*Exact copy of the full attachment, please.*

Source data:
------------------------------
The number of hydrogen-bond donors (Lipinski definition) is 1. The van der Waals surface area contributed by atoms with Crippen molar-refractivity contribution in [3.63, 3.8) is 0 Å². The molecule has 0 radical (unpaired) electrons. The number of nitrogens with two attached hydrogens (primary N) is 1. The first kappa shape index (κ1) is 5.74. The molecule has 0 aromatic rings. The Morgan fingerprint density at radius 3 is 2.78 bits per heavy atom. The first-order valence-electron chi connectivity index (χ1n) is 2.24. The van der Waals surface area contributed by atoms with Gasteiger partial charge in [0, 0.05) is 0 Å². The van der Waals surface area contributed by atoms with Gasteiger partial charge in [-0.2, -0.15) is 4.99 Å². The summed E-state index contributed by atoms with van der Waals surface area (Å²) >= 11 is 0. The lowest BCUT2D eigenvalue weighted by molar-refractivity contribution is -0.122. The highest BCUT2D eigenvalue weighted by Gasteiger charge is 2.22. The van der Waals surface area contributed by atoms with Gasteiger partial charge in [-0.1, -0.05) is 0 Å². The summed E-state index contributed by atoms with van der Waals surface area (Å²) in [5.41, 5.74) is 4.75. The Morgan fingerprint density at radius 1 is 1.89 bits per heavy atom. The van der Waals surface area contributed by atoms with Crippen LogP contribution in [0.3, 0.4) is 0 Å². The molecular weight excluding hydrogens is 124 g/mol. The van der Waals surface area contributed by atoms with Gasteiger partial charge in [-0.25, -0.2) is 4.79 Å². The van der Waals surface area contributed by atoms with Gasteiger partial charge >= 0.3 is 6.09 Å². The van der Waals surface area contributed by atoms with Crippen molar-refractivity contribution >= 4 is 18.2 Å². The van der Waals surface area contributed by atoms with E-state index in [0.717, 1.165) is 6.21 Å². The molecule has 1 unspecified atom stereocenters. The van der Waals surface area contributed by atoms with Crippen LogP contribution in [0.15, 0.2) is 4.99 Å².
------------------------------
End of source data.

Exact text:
The number of hydrogen-bond donors (Lipinski definition) is 1. The van der Waals surface area contributed by atoms with Crippen molar-refractivity contribution in [3.63, 3.8) is 0 Å². The molecule has 0 radical (unpaired) electrons. The number of nitrogens with two attached hydrogens (primary N) is 1. The first kappa shape index (κ1) is 5.74. The molecule has 0 aromatic rings. The Morgan fingerprint density at radius 3 is 2.78 bits per heavy atom. The first-order valence-electron chi connectivity index (χ1n) is 2.24. The van der Waals surface area contributed by atoms with Gasteiger partial charge in [0, 0.05) is 0 Å². The van der Waals surface area contributed by atoms with Gasteiger partial charge in [-0.2, -0.15) is 4.99 Å². The summed E-state index contributed by atoms with van der Waals surface area (Å²) >= 11 is 0. The lowest BCUT2D eigenvalue weighted by molar-refractivity contribution is -0.122. The highest BCUT2D eigenvalue weighted by Gasteiger charge is 2.22. The van der Waals surface area contributed by atoms with Gasteiger partial charge in [-0.1, -0.05) is 0 Å². The summed E-state index contributed by atoms with van der Waals surface area (Å²) in [5.41, 5.74) is 4.75. The Morgan fingerprint density at radius 1 is 1.89 bits per heavy atom. The van der Waals surface area contributed by atoms with Crippen LogP contribution in [0.3, 0.4) is 0 Å². The molecular weight excluding hydrogens is 124 g/mol. The van der Waals surface area contributed by atoms with Gasteiger partial charge in [-0.25, -0.2) is 4.79 Å². The van der Waals surface area contributed by atoms with Gasteiger partial charge >= 0.3 is 6.09 Å². The van der Waals surface area contributed by atoms with Crippen molar-refractivity contribution >= 4 is 18.2 Å². The van der Waals surface area contributed by atoms with E-state index in [0.717, 1.165) is 6.21 Å². The molecule has 1 unspecified atom stereocenters. The van der Waals surface area contributed by atoms with Crippen LogP contribution in [0.15, 0.2) is 4.99 Å².